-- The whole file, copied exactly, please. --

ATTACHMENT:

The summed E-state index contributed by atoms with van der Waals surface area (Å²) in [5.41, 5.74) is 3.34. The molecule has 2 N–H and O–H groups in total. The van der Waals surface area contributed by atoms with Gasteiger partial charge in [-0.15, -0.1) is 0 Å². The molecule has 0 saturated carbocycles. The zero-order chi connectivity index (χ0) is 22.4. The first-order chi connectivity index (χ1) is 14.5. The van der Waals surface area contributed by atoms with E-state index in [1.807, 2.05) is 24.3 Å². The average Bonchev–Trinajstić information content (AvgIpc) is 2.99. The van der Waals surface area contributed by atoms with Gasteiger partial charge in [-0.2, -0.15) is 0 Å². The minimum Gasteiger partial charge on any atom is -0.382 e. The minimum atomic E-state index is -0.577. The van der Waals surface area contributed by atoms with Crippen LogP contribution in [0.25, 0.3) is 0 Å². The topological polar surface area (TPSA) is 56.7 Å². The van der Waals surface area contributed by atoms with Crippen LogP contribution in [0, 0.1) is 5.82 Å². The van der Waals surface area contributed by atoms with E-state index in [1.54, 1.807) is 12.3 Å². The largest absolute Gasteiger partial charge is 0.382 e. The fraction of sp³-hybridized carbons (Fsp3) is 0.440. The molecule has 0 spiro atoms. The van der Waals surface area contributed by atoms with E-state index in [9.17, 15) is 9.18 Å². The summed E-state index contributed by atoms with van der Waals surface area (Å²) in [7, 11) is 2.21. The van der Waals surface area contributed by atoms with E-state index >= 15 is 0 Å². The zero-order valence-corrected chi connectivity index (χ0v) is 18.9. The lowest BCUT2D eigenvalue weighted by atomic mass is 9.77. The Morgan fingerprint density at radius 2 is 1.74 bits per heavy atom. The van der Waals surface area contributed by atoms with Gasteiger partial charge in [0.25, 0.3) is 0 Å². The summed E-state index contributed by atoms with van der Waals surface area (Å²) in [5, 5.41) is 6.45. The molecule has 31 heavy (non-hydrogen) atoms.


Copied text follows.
The summed E-state index contributed by atoms with van der Waals surface area (Å²) in [5.41, 5.74) is 3.34. The molecule has 2 N–H and O–H groups in total. The van der Waals surface area contributed by atoms with Gasteiger partial charge in [-0.15, -0.1) is 0 Å². The molecule has 0 saturated carbocycles. The zero-order chi connectivity index (χ0) is 22.4. The first-order chi connectivity index (χ1) is 14.5. The van der Waals surface area contributed by atoms with E-state index in [1.807, 2.05) is 24.3 Å². The average Bonchev–Trinajstić information content (AvgIpc) is 2.99. The van der Waals surface area contributed by atoms with Gasteiger partial charge in [-0.2, -0.15) is 0 Å². The minimum Gasteiger partial charge on any atom is -0.382 e. The minimum atomic E-state index is -0.577. The van der Waals surface area contributed by atoms with Crippen LogP contribution in [0.25, 0.3) is 0 Å². The topological polar surface area (TPSA) is 56.7 Å². The van der Waals surface area contributed by atoms with Crippen LogP contribution in [0, 0.1) is 5.82 Å². The van der Waals surface area contributed by atoms with E-state index in [1.54, 1.807) is 12.3 Å². The largest absolute Gasteiger partial charge is 0.382 e. The fraction of sp³-hybridized carbons (Fsp3) is 0.440. The molecule has 0 spiro atoms. The van der Waals surface area contributed by atoms with E-state index in [9.17, 15) is 9.18 Å². The summed E-state index contributed by atoms with van der Waals surface area (Å²) in [7, 11) is 2.21. The van der Waals surface area contributed by atoms with E-state index >= 15 is 0 Å². The zero-order valence-corrected chi connectivity index (χ0v) is 18.9. The lowest BCUT2D eigenvalue weighted by atomic mass is 9.77. The Morgan fingerprint density at radius 2 is 1.74 bits per heavy atom. The van der Waals surface area contributed by atoms with Gasteiger partial charge in [0.25, 0.3) is 0 Å². The summed E-state index contributed by atoms with van der Waals surface area (Å²) in [5, 5.41) is 6.45. The molecule has 31 heavy (non-hydrogen) atoms.